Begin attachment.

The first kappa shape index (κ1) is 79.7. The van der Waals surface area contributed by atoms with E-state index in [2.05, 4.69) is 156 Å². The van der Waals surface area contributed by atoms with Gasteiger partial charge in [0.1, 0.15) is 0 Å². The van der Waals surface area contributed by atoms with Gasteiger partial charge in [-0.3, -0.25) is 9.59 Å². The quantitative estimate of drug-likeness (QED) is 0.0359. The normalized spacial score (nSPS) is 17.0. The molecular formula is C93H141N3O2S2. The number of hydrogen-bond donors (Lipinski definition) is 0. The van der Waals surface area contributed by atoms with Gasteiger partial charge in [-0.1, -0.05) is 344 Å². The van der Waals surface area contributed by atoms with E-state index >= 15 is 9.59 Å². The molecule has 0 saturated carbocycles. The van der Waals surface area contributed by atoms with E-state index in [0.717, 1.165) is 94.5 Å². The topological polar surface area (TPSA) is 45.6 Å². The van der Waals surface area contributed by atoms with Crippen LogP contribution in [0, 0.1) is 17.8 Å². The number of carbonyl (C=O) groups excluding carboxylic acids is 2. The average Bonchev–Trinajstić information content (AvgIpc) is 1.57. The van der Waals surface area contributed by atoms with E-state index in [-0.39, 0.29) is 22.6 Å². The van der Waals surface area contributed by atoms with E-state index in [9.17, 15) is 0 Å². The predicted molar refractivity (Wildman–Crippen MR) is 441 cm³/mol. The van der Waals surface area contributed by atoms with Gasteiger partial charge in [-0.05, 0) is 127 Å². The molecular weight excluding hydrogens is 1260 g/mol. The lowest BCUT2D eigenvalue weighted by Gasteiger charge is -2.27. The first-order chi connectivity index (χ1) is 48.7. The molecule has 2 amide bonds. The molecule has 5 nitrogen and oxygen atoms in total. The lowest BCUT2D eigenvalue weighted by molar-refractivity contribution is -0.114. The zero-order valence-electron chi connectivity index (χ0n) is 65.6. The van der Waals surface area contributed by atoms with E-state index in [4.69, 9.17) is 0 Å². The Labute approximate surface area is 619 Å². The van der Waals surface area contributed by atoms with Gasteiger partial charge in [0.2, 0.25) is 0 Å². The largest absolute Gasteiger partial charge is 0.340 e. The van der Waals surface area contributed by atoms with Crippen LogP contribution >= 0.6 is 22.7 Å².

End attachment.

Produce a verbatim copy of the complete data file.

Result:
The first kappa shape index (κ1) is 79.7. The van der Waals surface area contributed by atoms with E-state index in [2.05, 4.69) is 156 Å². The van der Waals surface area contributed by atoms with Gasteiger partial charge in [0.1, 0.15) is 0 Å². The van der Waals surface area contributed by atoms with Gasteiger partial charge in [-0.3, -0.25) is 9.59 Å². The quantitative estimate of drug-likeness (QED) is 0.0359. The normalized spacial score (nSPS) is 17.0. The molecular formula is C93H141N3O2S2. The number of hydrogen-bond donors (Lipinski definition) is 0. The van der Waals surface area contributed by atoms with Gasteiger partial charge in [-0.1, -0.05) is 344 Å². The van der Waals surface area contributed by atoms with E-state index >= 15 is 9.59 Å². The molecule has 0 saturated carbocycles. The van der Waals surface area contributed by atoms with E-state index in [0.717, 1.165) is 94.5 Å². The topological polar surface area (TPSA) is 45.6 Å². The van der Waals surface area contributed by atoms with Crippen LogP contribution in [0, 0.1) is 17.8 Å². The number of carbonyl (C=O) groups excluding carboxylic acids is 2. The average Bonchev–Trinajstić information content (AvgIpc) is 1.57. The van der Waals surface area contributed by atoms with E-state index in [-0.39, 0.29) is 22.6 Å². The van der Waals surface area contributed by atoms with E-state index in [9.17, 15) is 0 Å². The predicted molar refractivity (Wildman–Crippen MR) is 441 cm³/mol. The van der Waals surface area contributed by atoms with Gasteiger partial charge in [-0.05, 0) is 127 Å². The molecular weight excluding hydrogens is 1260 g/mol. The lowest BCUT2D eigenvalue weighted by Gasteiger charge is -2.27. The first-order chi connectivity index (χ1) is 48.7. The molecule has 2 amide bonds. The molecule has 5 nitrogen and oxygen atoms in total. The lowest BCUT2D eigenvalue weighted by molar-refractivity contribution is -0.114. The zero-order valence-electron chi connectivity index (χ0n) is 65.6. The van der Waals surface area contributed by atoms with E-state index in [4.69, 9.17) is 0 Å². The Labute approximate surface area is 619 Å². The van der Waals surface area contributed by atoms with Gasteiger partial charge in [0.2, 0.25) is 0 Å². The largest absolute Gasteiger partial charge is 0.340 e. The van der Waals surface area contributed by atoms with Crippen LogP contribution >= 0.6 is 22.7 Å².